Posted by Rachel James, Partner
Judgment at ‘show cause’ hearing for former trainee metallurgist with mesothelioma
We have recently secured judgment for Mr H following a complex and difficult “show cause” hearing in the High Court.
Mr H was employed by Babcock and Wilcox and Babcock Power Limited between 1980 and 1984, working as a trainee metallurgist in their Renfrew Research Plant. Mr H was exposed to asbestos by using asbestos blankets in the course of treatment testing on metal components, to test their reaction to extreme heat. He applied asbestos blanket over parts that were to be cooled slowly or kept cool during the heating process. The application of these blankets caused them to emanate dust and fibres. Overtime with repeated use, they became very tattered and frayed.
Mr H began to experience symptoms of mesothelioma in July 2016, being diagnosed in September 2016 when he was 53 years old. After leaving Babcock and Wilcox, he immigrated to Australia and set up a business in Perth delivering skips. Shortly prior to his diagnosis with malignant mesothelioma he was diagnosed with Korsakoff’s syndrome, which caused him to have significant problems with his short term memory. However, despite this he had a very good recollection of his employment at Babcock and Wilcox and was able to give a detailed witness statement. Despite initially agreeing to deal with Mr H’s claim, the defendants withdrew their admission after noting that Mr H had Korsakoff’s syndrome.
Rachel James, who handled the claim, commenced proceedings in the specialist asbestos division in the High Court to try and obtain judgment on liability. Shortly after service, the defendants raised questions alleging that Mr H would have come into contact with asbestos through his skip hire company, something that was noted in his medical records, and this would have been the cause of his mesothelioma. They also alleged that Mr H’s Korsakoff’s syndrome could cause him to confabulate i.e. create a version of events to fill in blanks in his memory. Mr H’s ex wife, who was a partner with him in the skip hire business, confirmed that while asbestos waste was collected, it was never removed from site. When it was collected, it was always double wrapped and sealed in plastic so that no dust or fibres could escape. The skip operator had no physical contact with the contents of the skip, other than to attach chains to the skip for it to be lifted onto a flat bed truck. Evidence was also taken from Mr H’s family to confirm that whilst Mr H did have gaps in his short term memory, there were no gaps in his long term memory. The witness evidence confirmed that Mr H did not confabulate; he would always admit if he did not remember something.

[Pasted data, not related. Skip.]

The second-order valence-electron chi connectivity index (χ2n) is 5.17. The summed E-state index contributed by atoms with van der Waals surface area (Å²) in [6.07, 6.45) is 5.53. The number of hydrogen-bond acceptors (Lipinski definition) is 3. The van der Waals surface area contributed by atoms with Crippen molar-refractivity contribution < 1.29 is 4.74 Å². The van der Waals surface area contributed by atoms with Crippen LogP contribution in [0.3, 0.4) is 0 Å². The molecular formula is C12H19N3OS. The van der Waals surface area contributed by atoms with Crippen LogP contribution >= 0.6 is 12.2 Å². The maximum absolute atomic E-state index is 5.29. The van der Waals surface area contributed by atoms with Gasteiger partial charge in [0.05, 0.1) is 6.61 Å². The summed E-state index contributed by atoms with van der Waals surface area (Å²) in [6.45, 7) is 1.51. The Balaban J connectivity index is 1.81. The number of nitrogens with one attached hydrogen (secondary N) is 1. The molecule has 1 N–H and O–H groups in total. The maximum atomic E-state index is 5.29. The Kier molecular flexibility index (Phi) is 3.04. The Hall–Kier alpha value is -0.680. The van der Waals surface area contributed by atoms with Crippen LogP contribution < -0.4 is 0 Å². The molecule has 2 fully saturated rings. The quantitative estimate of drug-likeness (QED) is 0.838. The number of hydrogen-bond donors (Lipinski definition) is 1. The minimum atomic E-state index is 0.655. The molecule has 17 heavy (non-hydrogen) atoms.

A witness appeal was carried out for witnesses who could provide evidence about asbestos exposure at the Babcock and Wilcox Renfrew Plant. Several witnesses came forward, including a fellow trainee metallurgist who worked alongside Mr H in the plant. The witness evidence obtained proved that Mr H’s description of the use of asbestos blankets was true and correct and that asbestos blanket material was in use as late as 1986. An engineering expert also provided a short report which confirmed that the description of the blanket material was consistent with asbestos and that the use of asbestos blankets in the way described by Mr H would have given off asbestos dust and fibres in excess of the levels that would have been deemed non negligent given the knowledge at the time.
At the hearing the Master found in Mr H’s favour and entered summary judgment on the basis that the defendant could not prove it had prospects of defending the claim. An interim payment of £50,000 was ordered in Mr H’s favour.
Rachel James said “I am very happy to be able to have secured judgment in Mr H’s case. The interim payment will allow him to put in place a care plan whilst his case is concluded”.
If you have been diagnosed with an asbestos related disease and require any further advice please do not hesitate to contact us.
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